Agencies get advice on record retention in the cloud
Agencies are just beginning to deal with the problems of cloud records, Ferriero says
- By Alice Lipowicz
- Sep 28, 2010
Federal agencies face problems maintaining official records in cloud computing environments, according to new guidance from the National Archives and Records Administration (NARA).
Under various laws, rules and regulations, agencies are charged with identifying, maintaining and preserving official records. In a bulletin, National Archivist David Ferriero identified several factors to consider when agencies move records to the cloud.
NARA offered guidance on cloud recordkeeping in February, but this bulletin includes more detailed information now that agencies have made more forays into cloud computing.
Dump that data: Agencies need not preserve Web 2.0 content
“Agencies stated that managing records in a cloud computing environment is a concern that they are only beginning to address,” Ferriero wrote in a Sept. 8 bulletin addressed to all federal agency managers.
Cloud computing is defined by the by the National Institute of Standards and Technology as providing on-demand access to a shared pool of configurable computing resources, including networks, servers, storage, applications and services.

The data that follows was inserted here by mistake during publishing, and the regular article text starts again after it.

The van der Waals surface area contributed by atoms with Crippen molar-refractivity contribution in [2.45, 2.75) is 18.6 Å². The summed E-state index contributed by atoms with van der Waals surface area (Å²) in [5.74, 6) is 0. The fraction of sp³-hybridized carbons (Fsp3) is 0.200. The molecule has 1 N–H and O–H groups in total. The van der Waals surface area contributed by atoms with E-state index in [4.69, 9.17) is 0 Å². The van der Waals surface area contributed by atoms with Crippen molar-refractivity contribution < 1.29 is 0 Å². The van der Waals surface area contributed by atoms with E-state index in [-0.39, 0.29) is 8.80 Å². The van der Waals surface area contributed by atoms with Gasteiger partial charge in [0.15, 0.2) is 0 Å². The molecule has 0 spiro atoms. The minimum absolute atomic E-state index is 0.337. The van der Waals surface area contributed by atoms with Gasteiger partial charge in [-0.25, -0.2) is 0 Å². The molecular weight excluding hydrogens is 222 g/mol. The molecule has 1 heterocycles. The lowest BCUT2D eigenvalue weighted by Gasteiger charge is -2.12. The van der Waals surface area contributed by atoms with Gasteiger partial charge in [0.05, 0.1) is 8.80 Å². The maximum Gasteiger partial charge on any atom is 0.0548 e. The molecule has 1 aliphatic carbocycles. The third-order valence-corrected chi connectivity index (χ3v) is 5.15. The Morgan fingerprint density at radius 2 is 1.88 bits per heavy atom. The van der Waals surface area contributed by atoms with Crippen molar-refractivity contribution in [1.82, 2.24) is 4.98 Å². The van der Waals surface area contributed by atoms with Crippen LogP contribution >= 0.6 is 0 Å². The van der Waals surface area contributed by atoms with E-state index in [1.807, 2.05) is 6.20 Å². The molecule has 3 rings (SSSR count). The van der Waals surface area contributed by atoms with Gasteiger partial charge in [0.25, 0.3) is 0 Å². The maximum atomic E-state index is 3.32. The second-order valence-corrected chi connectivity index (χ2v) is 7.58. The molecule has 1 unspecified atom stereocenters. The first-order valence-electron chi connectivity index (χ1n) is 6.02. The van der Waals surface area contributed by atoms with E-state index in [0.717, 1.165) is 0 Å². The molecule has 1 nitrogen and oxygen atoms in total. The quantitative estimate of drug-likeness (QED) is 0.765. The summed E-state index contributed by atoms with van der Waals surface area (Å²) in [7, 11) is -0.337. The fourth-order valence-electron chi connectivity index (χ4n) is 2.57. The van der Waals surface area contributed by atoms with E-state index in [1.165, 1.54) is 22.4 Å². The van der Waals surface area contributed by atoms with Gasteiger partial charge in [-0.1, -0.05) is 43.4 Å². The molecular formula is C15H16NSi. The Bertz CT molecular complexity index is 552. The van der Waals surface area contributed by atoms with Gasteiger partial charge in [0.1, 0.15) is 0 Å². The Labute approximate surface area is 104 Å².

According to Ferriero, cloud environments may have problems meeting various federal record rules because:
- Clouds may lack the capability to implement records disposition schedules, including the ability to transfer and permanently delete records or perform other records management functions.
- Cloud applications may have difficulty in maintaining records in such a way that maintains their functionality and integrity through the life cycle.
- Clouds may have problems maintaining links between the records and their metadata.
- Clouds may not be capable of transferring records to NARA or deleting temporary records under NARA schedules.
“Various cloud architectures lack formal technical standards governing how data are stored and manipulated in cloud environments,” Ferriero wrote. “This threatens the long-term trustworthiness and sustainability of the data.”
Ferriero advised agency heads to spell out their recordkeeping responsibilities with contractors so they can maintain the recordkeeping functions in the cloud, and to anticipate preservation needs even if and when a cloud's owner stops operating or goes out of business.
Alice Lipowicz is a staff writer covering government 2.0, homeland security and other IT policies for Federal Computer Week.